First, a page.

Revenue for full-year 2023 is now expected to fall between $3.46bn and $3.54bn, representing an increase of $315m at the midpoint compared to previously issued guidance.
Full-year adjusted EBITDA is expected to fall between a $190m loss and a $220m loss, down from a previously stated expected EBITDA loss between $290m and $340m.
Elsewhere, DraftKings’ adjusted gross margin percentage is now expected to fall between 43% and 45%, rather than the previously stated range of 42-45%.
The business ended Q2 with $1.1bn in cash and now expects to end 2023 with more than $1bn on its balance sheet.
DraftKings has experienced a surge in market sentiment, propelling its stock to a 52-week high.
Yesterday (10 July), DraftKings closed at $28.86, representing an 8.3% increase from the previous closing price of $26.65.
The upward momentum has been sustained over the past month, with DraftKings gaining 13.4% during this period.
While the current price remains below its all-time peak from almost two years ago, investors are optimistic about DraftKings’ future prospects, driven by the expectation of achieving profitability on an adjusted EBITDA basis.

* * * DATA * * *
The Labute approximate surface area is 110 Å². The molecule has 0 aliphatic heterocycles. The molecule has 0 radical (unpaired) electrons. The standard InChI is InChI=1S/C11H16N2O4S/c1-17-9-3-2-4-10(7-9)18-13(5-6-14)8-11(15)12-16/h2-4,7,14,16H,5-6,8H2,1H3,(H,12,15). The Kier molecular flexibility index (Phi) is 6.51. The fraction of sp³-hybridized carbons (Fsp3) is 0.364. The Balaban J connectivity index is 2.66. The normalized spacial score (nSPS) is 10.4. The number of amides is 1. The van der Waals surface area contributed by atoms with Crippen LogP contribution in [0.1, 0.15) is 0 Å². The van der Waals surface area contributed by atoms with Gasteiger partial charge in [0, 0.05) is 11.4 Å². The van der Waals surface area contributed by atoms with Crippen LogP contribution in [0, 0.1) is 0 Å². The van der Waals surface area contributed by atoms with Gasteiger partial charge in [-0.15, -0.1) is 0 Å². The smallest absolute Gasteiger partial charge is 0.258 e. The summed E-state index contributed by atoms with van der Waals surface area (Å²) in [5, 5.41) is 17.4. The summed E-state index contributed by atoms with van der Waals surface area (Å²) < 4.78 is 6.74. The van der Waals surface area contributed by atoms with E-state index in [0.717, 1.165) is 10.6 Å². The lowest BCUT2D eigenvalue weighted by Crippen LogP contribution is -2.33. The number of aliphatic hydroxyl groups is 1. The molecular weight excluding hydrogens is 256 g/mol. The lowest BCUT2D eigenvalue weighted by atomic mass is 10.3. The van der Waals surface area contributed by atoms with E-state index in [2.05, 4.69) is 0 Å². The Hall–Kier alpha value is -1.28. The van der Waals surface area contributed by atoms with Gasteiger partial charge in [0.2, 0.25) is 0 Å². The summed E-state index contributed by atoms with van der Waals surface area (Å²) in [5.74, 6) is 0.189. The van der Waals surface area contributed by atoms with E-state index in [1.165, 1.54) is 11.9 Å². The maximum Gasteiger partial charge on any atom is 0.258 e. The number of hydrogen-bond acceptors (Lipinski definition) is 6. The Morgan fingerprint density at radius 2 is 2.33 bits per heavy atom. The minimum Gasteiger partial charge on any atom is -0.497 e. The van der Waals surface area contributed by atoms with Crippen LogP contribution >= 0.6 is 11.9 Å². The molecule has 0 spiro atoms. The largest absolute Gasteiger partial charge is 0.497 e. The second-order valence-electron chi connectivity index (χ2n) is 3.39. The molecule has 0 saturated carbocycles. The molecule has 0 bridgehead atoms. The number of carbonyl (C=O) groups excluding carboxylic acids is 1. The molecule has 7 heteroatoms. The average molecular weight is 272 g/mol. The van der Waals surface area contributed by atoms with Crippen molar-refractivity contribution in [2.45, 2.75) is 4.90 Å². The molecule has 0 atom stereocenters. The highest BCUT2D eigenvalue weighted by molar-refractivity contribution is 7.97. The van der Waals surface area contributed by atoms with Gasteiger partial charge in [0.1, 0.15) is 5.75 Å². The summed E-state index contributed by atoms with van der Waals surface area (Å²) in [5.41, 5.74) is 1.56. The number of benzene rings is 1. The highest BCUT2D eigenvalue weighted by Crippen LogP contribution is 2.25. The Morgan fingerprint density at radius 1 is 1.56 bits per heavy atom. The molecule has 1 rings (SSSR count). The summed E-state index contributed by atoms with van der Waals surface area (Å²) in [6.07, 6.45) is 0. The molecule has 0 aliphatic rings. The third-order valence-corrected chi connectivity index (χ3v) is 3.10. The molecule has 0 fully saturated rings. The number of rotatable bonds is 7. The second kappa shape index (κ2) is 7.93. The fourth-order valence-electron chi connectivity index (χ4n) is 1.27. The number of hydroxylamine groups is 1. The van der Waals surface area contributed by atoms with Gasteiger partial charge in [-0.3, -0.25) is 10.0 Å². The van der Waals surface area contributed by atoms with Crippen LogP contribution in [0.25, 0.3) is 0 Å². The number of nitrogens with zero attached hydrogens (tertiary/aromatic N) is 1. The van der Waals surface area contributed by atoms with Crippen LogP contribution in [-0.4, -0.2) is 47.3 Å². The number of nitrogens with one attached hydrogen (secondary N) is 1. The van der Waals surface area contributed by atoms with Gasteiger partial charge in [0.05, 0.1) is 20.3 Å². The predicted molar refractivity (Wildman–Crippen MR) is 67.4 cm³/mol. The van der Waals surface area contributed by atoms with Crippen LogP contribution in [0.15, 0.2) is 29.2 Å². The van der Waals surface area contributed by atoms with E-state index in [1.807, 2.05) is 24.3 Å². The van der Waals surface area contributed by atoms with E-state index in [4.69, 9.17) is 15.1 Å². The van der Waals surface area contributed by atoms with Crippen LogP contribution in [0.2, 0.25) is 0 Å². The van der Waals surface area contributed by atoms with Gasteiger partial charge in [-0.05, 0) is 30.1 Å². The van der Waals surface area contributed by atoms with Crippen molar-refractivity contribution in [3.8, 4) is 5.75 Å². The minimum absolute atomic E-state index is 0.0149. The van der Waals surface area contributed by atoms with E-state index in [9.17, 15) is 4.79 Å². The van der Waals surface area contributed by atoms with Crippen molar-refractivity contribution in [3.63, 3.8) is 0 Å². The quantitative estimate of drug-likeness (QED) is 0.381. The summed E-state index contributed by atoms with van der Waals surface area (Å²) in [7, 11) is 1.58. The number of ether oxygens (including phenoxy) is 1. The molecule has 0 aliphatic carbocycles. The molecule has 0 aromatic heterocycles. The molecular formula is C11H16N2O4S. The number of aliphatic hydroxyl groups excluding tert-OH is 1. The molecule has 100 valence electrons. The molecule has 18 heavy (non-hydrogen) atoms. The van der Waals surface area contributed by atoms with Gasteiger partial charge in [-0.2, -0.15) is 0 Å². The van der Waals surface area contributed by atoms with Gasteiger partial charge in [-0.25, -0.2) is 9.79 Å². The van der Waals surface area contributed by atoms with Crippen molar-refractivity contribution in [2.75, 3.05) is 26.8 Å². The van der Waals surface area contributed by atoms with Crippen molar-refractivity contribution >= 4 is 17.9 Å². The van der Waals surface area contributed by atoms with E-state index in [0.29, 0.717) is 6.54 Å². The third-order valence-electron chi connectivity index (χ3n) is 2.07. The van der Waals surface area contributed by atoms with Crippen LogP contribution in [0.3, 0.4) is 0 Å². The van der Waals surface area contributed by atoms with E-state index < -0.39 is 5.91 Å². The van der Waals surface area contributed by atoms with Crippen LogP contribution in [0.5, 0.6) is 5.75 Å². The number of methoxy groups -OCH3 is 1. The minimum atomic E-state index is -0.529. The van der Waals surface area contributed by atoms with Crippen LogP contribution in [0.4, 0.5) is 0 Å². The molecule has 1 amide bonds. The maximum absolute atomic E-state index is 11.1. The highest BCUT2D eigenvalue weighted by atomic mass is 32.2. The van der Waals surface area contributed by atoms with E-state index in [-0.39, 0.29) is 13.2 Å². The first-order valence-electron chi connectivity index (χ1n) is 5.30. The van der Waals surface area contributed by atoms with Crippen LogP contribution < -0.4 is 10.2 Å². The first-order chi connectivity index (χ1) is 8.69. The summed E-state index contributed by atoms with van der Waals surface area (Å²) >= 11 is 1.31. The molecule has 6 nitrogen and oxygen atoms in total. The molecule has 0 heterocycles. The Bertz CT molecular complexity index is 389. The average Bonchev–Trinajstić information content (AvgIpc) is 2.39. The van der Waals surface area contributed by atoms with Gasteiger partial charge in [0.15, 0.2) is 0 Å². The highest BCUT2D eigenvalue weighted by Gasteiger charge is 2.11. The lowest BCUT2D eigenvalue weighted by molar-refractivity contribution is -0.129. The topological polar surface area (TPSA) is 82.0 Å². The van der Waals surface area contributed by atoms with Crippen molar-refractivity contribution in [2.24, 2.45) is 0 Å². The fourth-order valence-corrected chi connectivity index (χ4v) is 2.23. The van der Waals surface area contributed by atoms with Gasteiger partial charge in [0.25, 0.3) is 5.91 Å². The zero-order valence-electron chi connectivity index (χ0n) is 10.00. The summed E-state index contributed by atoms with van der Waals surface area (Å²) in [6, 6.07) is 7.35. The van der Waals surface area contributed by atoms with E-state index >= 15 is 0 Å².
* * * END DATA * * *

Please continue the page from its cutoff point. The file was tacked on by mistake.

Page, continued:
DraftKings is not expected to report earnings until early August, but the positive sentiment surrounding DraftKings is shared by analysts, with a consensus of 27 analysts indicating a strong buy recommendation.
Analysts offering 12-month price targets projected an average target of $28.85, with a high estimate of $39 and a low estimate of $17.
Notably, Oppenheimer analyst Jed Kelly recently raised the price target for DraftKings from $30 to $36, maintaining an outperform rating.
The analyst highlighted that DraftKings’ handle share in New York recently surpassed that of FanDuel for the first time since online sports betting launched in January 2022.
DraftKings recorded a handle of $131m during the first full week of June, outpacing FanDuel by 9%.
BTIG Research also named DraftKings as a top pick for the second half of the year, citing favourable fundamentals such as product improvements, an increasing parlay mix and improved efficiency.
In May, DraftKings CEO Jason Robins expressed confidence in the company’s outlook for the remainder of 2023, assuring shareholders of its potential for profitability on an adjusted EBITDA basis in the near term.
In Q1 2023, DraftKings exceeded analyst estimates by reporting revenue of $770m, an 84% increase compared to the previous year.